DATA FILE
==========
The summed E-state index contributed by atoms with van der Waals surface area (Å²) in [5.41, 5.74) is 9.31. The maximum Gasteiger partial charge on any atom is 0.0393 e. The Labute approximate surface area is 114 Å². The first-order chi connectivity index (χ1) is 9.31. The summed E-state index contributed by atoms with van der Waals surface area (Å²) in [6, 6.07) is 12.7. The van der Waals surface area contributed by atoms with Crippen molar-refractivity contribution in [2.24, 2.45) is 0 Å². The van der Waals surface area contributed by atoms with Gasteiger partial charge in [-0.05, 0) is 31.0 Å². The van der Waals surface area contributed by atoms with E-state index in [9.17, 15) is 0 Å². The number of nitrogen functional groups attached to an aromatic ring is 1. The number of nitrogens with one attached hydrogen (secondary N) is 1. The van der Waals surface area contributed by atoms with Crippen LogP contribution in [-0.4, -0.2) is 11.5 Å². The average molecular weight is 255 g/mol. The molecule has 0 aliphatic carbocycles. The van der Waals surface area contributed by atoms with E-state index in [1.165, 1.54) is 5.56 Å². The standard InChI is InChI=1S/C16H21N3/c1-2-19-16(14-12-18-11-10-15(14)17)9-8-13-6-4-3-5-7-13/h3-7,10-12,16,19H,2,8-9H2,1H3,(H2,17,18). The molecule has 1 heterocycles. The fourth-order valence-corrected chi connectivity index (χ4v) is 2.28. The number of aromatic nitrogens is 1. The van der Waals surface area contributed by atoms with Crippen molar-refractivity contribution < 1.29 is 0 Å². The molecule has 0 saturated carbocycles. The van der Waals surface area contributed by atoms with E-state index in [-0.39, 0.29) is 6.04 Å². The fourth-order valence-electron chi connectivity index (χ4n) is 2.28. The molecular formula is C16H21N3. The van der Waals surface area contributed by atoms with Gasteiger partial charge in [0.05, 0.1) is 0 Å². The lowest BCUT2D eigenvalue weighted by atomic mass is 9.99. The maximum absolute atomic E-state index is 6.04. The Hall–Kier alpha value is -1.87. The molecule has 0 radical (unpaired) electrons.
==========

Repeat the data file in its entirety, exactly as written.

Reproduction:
The summed E-state index contributed by atoms with van der Waals surface area (Å²) in [5.41, 5.74) is 9.31. The maximum Gasteiger partial charge on any atom is 0.0393 e. The Labute approximate surface area is 114 Å². The first-order chi connectivity index (χ1) is 9.31. The summed E-state index contributed by atoms with van der Waals surface area (Å²) in [6, 6.07) is 12.7. The van der Waals surface area contributed by atoms with Crippen molar-refractivity contribution in [2.24, 2.45) is 0 Å². The van der Waals surface area contributed by atoms with Gasteiger partial charge in [-0.05, 0) is 31.0 Å². The van der Waals surface area contributed by atoms with E-state index in [9.17, 15) is 0 Å². The number of nitrogen functional groups attached to an aromatic ring is 1. The number of nitrogens with one attached hydrogen (secondary N) is 1. The van der Waals surface area contributed by atoms with Crippen LogP contribution in [-0.4, -0.2) is 11.5 Å². The average molecular weight is 255 g/mol. The molecule has 0 aliphatic carbocycles. The van der Waals surface area contributed by atoms with E-state index in [1.165, 1.54) is 5.56 Å². The standard InChI is InChI=1S/C16H21N3/c1-2-19-16(14-12-18-11-10-15(14)17)9-8-13-6-4-3-5-7-13/h3-7,10-12,16,19H,2,8-9H2,1H3,(H2,17,18). The molecule has 1 heterocycles. The fourth-order valence-corrected chi connectivity index (χ4v) is 2.28. The number of aromatic nitrogens is 1. The van der Waals surface area contributed by atoms with Crippen molar-refractivity contribution < 1.29 is 0 Å². The molecule has 0 saturated carbocycles. The van der Waals surface area contributed by atoms with E-state index in [-0.39, 0.29) is 6.04 Å². The fourth-order valence-electron chi connectivity index (χ4n) is 2.28. The molecular formula is C16H21N3. The van der Waals surface area contributed by atoms with Gasteiger partial charge in [0.05, 0.1) is 0 Å². The lowest BCUT2D eigenvalue weighted by atomic mass is 9.99. The maximum absolute atomic E-state index is 6.04. The Hall–Kier alpha value is -1.87. The molecule has 0 radical (unpaired) electrons.